Friday, February 12, 2016

Good News

Jesus Is NOT the Savior or the Whole World?

God, please grant me the grace to believe that Jesus is NOT the Savior of the whole world. Help me to understand that He fails in His mission to seek and save the lost. Grant me the grace to stand up in front of the church and repent of the wicked idea that every knee will bow (in worship) and every tongue will confess (sincerely) that Jesus Christ is Lord. I’m sorry that I single-handedly manufactured crazy ideas like You wiping away all tears, doing away with all pain, and that there is ultimate universal triumph over sin and death. Grant me the grace to submit to orthodox traditions and believe sin will forever reign in some dark corner of the universe. Amen
Alice Dean Spicer

Sunday, February 7, 2016


"Our Father will find a place for everyone to fit. All of us will have a sweet spot in His kingdom where we can flourish beyond our wildest dreams. "

" I know it is hard to understand, but sometimes painful things like this happen. It's all part of the process of exploration and discovery. It's all part of taking a chance and expanding man's horizons. The future doesn't belong to the fainthearted; it belongs to the brave." - Reagan

This is a great quote I came across as I was reading about the Challenger disaster.  But I'd like to ask you to consider who the future really belongs to.

The future belongs to our Father and all of us.  That's right, all of us.  Paul tells us in 1 Cor. 15:28, God's future is "all in all." (1 Cor.15:28)

I would go as far to say that the concept of "all in all" is already a reality because what God has spoken as his word, is what God will get, and the Christ is even now planted in the soil of all men. The expansion will be breathtaking when the Seed is called forth.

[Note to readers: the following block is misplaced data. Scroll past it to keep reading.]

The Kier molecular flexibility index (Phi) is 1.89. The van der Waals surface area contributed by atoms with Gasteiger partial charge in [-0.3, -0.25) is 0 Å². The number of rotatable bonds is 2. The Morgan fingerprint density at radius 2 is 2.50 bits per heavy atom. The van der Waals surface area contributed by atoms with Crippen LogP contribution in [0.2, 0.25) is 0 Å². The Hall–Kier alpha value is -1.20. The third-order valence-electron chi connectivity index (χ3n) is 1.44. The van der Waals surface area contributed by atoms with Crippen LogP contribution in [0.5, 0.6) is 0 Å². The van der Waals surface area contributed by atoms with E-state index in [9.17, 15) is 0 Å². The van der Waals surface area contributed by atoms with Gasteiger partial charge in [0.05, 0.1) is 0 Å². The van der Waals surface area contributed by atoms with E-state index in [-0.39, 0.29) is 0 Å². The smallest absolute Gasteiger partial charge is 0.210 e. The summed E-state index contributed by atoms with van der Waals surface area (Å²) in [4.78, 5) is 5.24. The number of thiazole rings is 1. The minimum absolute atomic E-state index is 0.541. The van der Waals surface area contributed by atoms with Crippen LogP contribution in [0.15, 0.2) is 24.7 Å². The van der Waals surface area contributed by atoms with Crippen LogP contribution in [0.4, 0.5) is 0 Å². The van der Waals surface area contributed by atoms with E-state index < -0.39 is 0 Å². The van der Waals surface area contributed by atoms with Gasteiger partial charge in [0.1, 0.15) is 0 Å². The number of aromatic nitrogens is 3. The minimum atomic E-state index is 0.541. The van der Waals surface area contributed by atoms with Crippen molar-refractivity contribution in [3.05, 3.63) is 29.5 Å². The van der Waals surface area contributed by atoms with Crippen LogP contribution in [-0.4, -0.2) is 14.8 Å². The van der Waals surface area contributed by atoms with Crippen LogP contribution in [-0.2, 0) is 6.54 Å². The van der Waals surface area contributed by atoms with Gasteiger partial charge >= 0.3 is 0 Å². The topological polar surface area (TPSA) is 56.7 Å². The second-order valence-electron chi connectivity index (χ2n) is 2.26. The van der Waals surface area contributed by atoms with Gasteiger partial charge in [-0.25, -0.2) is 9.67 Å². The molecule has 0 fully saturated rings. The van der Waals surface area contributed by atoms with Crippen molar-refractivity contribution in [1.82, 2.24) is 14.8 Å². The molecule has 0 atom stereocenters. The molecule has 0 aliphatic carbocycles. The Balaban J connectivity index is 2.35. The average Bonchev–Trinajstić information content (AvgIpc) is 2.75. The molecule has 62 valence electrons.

I am grateful that God loves and includes even the fainthearted.  My own heart has fainted so many times because of trials, trouble, trauma, sin and death. I was not able to believe because of the overpowering variables of life that had overtaken me.  It is in these times we need grace and mercy. Our Father is there to give it to us. No exceptions.

I've been told in my former religious conditioning that God requires me to believe or I am not included. It's a system of believe or else. Most don't realize that God is the one who gives belief. There have been many times in my walk through here where God did not give me  belief and I found myself sitting deep in a trial or suffering. I'd have to admit and tell you that I was not at all sure what was going on and the pain of the situation overwhelmed me. I'd even say I wasn't believing all that much at those times.

Our Father is better than a system of "you do for me and I'll do for you."  God doesn't exclude us because of our doubts when the trials some. Think about the good people you know who show you kindness and love when you are struggling with belief. But God won't? This is what religion has taught us and it's a tragic smear of our Father's character that requires a change of mind. I've changed my mind, meditated on this at length and searched the scriptures to find God is better than us, not worse than us. 

"If we believe not, yet he stays faithful: he cannot deny himself." (2 Tim. 2:13)

Our religious systems requiring expectations, beliefs and behaviors of us are being updated by the mind of Christ and will eventually be as outdated as a rotary dialed phone in a smartphone world. Because of the mind of Christ, which is even now entraining the corporate soul, love will ultimately change us to realize who our Father is and we will become like him.  This will come from the inside out, not the outside in. We will all realize we are included because Christ lives in us and as us and we will all realize we are One as God is One.

I am so thrilled with the words of Paul to Timothy about God's will for all men and their inclusion in God's future.

"Who will have all men to be saved, and to come unto the knowledge of the truth."  (1 Tim. 2:4)